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Day Five: #OneWeek100People, 2021 – Living up to the Challenge

March 12, 2021

It’s Day Five of #OneWeek100People, and, while many of you have hit your 100, I have been swanning about making pretty watercolors.

I wanted to be making 20 paintings a day, to be on track to 100 in five days. In fact, I only hit 20 on day one, then it was 10 a day for two days, then three on my ‘worst’ day!

That’s not not really living up to the challenge is it?

If the goal is learning as much as possible, in a reasonable amount of time – well – you really need to go back to the basics.

Does that really matter? This magic number? Shouldn’t I be trying to make the BEST picture I can every day? What is the point of twenty ‘lesser’ sketches instead of one ‘finished’ drawing?

It comes down to what do you want to be learning I suppose.

I feel like there are things I am training, by doing a lot of work, in a very short time, that I can’t learn any other way.

The hand-eye coordination that is developed by direct pen and ink – this is the same thing as the all-in-one-go approach which we call direct watercolor painting, and those skills in turn absolutely apply to the work I’m doing in oils. I couldn’t create the paintings I’m making today, without ten years of these underlying skills.

So – in the spirit of ‘How to get to 100’ – Here’s a short video demonstration of a pen and ink drawing.

I hope you’ll see what I mean. How a direct ink drawing can be a simplified model for alla prima painting.

It’s all about seeing the edges of shapes, and eye-balling proportions, and the placements of shadows. (Which create the illusion of volume).

Whether you’re drawing a line around a shape, or blocking-in with a broad nib (or marker), or making a watercolor wash – the edge you are observing is the same contour.

Learning to draw these shapes, or learning to fill them with color – these are two sides of the same coin.

So don’t worry if you’re not doing 100 full-color paintings for your marathon!

You’re probably learning more, if you’re doing sketches in ballpoint, fountain pen or markers – because you’re getting more experience with seeing, in less time.

So , thanks one last time to everyone who participated in this year’s #OneWeek100People!

And – maybe I’ll see some of you back for our next big event – #30x30DirectWatercolor – in which we work together to create thirty paintings in thirty days, during the month of June.

Take care, and we’ll see you over in the Facebook group. I’ll be around all day, congratulating people as they cross the finish line!


8 Comments leave one →
  1. cisca permalink
    March 12, 2021 2:42 PM

    Well done and thank you for the initiative! I´m behind, had a busy day today and had to deliver 2 portraits which were commissioned so those had preference… Guess I´ll be stretching the week as much as necessary, Saturday definitely, maybe even Sunday… It´s being a very educational and inspiring challenge! Thanks for that! cisca

  2. March 12, 2021 3:28 PM

    Lol – Wrong emoji! Dang phone!

  3. March 12, 2021 7:25 PM

    Marc, what type of paper do you use when using ink? And you’ve switched to only dip nibs? That’s living dangerous when sketching on the field, wouldn’t you say? Any advice on set up?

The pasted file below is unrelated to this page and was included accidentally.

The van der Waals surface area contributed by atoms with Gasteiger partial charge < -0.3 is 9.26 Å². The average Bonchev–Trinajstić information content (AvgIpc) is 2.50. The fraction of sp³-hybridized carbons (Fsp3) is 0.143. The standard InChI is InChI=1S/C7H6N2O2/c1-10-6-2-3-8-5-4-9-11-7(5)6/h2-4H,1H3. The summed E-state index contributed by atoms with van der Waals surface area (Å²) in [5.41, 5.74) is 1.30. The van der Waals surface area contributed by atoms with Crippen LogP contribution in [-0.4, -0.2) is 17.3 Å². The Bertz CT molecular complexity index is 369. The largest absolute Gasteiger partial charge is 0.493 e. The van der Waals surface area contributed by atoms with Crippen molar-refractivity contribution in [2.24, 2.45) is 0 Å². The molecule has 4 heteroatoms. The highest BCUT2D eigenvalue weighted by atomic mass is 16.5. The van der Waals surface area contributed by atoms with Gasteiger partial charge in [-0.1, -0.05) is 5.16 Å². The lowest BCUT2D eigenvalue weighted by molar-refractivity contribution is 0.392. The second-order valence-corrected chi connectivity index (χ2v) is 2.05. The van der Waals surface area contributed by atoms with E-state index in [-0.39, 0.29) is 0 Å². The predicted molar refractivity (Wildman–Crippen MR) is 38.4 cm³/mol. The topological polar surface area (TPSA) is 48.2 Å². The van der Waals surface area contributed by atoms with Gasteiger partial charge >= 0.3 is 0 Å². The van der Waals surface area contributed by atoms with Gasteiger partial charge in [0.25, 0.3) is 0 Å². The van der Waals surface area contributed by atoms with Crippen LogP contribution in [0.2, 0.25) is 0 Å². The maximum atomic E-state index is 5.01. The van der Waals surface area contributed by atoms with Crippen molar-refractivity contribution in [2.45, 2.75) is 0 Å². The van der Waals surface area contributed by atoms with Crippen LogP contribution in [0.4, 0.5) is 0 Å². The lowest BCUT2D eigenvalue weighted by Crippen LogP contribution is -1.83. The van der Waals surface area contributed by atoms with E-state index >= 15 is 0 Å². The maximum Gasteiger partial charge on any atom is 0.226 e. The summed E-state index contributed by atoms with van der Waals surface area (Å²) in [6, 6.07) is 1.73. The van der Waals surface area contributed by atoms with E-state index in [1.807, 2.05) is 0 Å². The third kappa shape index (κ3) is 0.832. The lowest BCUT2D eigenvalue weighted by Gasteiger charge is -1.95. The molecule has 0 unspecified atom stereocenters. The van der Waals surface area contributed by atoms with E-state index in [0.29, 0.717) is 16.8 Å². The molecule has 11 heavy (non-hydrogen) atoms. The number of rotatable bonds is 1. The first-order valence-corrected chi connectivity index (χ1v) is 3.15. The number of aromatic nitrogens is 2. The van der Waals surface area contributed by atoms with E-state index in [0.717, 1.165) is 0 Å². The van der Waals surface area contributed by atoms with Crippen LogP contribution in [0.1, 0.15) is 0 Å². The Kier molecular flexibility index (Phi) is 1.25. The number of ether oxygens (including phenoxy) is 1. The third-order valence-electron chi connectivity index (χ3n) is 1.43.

• March 13, 2021 12:39 PM

      This particular paper is a Fabriano pad called “Mix Media” – it’s a 160gsm, pretty basic white-bread paper really, nothing special. Re: the risk of spills – I carry my ink in 30ml bottles that I can hold in my off hand – haven’t ever had a spill. (Knock wood!)

      see pics :

  4. Jean A Paterson permalink
    March 13, 2021 2:10 PM

    I am entranced by your gesture drawings, and especially ones involving horses, which to me are so difficult to draw. The sketched heads of two carriage horses is a very appealing work. Bravo! And thanks!

  5. pier permalink
    March 25, 2021 6:50 AM

    Those are some high level sketches, noticed even more liberty in your newer posts. I’m interested in how many materials you’re burning through on a monthly basis to pull out so much work. I’m using this course now, (it costs me a a few quid) to improve my drawings ( is actually working somehow ), but wanted to expand into more watercolor and ink. Wondering how much would that cost me.

    • March 25, 2021 10:29 AM

      Hey Pier – thanks for the good words! Re: expense – I guess I just ignore the cost these days. I’m not in the habit of the best paper or the best pens (Fabriano makes some excellent paper for less than the top brands) – (dipping pens are so cheap compared to disposable or to fountain pens it’s silly!). With watercolor – maybe start with only 6-9 colors? And look at Shin Han instead of Winsor for instance. So you can be set up to draw for a month, at less than the cost of a big night out. At the end of the day the art habit is far cheaper than drinking or smoking, significantly less than a vacation! Or god forbid skiing. My wife does metalsmithing if you want to talk about an expensive hobby! Lol. Anyway, In the worst case a person could draw with home made ink on paper swiped from the recycled bins. Or the other way around – $1000 now on a laptop + Wacom will keep you drawing for 5-10 years.That’s as low as $8 a month!

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